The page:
NIH News in Health Now Available

Monday, February 9th, 2015

Check out the February issue of NIH News in Health, the monthly newsletter bringing you practical health news and tips based on the latest NIH research. In this issue:

  • Fixing Flawed Body Parts: Engineering New Tissues and Organs
    How can you mend a broken heart? Or repair a damaged liver, kidney, or knee? NIH-funded scientists are exploring innovative ways to fix faulty organs and tissues or even grow new ones. This type of research is called tissue engineering. Exciting advances continue to emerge in this fast-moving field.
  • Galled by the Gallbladder? Your Tiny, Hard-Working Digestive Organ
    Most of us give little thought to the gallbladder, a pear-sized organ that sits just under the liver and next to the pancreas. The gallbladder may not seem to do all that much. But if this small organ malfunctions, it can cause serious problems. Gallbladder disorders rank among the most common and costly of all digestive system diseases. By some estimates, up to 20 million Americans may have gallstones, the most common type of gallbladder disorder.
  • Many Older People Take Anti-Anxiety Meds Despite Risks
    Despite known risks, older people often take benzodiazepines, a class of drugs that helps treat anxiety and sleep problems. New research raises questions about why benzodiazepines are prescribed so often when safer alternatives may be available.
  • Treatment for Alcohol Problems
    An estimated 17 million Americans have an alcohol use disorder. But research suggests that only a fraction of them seek professional help. No matter how severe the problems may seem, most people can benefit from some form of therapy.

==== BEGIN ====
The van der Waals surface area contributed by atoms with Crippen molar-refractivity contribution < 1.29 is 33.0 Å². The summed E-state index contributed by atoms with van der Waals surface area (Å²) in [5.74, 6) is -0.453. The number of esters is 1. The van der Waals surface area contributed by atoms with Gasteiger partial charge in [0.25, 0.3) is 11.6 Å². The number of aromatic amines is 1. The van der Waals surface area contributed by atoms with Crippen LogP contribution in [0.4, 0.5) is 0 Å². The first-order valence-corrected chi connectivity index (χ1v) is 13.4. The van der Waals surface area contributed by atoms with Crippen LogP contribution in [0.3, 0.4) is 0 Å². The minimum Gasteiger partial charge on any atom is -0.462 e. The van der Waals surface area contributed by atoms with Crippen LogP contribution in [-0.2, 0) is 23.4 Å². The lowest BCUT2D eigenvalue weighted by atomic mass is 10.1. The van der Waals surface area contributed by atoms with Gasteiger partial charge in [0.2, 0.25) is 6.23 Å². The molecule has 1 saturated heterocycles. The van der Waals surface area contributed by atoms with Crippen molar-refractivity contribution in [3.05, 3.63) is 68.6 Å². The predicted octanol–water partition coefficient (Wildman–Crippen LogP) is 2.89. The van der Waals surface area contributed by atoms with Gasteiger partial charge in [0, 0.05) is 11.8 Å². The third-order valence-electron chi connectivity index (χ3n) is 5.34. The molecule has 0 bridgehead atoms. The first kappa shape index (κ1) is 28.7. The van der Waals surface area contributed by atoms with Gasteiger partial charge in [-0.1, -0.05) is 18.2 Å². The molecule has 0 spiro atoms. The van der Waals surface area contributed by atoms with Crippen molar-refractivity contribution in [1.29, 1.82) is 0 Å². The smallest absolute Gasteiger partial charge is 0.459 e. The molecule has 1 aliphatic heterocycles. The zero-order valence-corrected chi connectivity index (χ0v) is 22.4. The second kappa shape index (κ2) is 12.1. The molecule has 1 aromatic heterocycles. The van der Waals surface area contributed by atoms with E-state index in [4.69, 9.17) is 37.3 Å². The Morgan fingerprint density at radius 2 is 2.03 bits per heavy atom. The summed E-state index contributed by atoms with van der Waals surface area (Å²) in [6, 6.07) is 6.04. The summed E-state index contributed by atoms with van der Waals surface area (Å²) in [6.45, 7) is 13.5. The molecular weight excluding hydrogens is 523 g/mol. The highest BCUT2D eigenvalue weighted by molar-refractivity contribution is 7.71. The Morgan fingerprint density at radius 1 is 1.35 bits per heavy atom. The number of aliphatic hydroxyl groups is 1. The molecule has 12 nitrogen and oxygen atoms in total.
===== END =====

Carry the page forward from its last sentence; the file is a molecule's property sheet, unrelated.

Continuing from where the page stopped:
• Featured Website: Find a Cancer Center
    NIH’s National Cancer Institute (NCI) supports specialized cancer research centers that deliver cutting-edge cancer treatments to people in communities across the country. This interactive map can help you find an NCI-designated center near you and learn about its patient services and research.

NIH News in Health is available online in both HTML and PDF formats. Print copies are available free of charge for offices, clinics, community centers, and libraries within the U.S. Visit the NIH News in Health Facebook page to suggest topics you’d like to see covered, or share what you find helpful about the newsletter!

Governor’s Guide to Mass Evacuations

Monday, February 9th, 2015

This guide was prepared to help governors and other state leaders prepare to play their roles in disaster response in advance of an emergency that involves mass evacuations. The guide covers important elements such as knowing the extent of authority, coordinating with nonprofits and volunteer organizations, establishing shelters, training, and reentry issueshttp://www.nga.org/files/live/sites/NGA/files/pdf/GovGuideMassEvacuation.pdf

Samuel Benson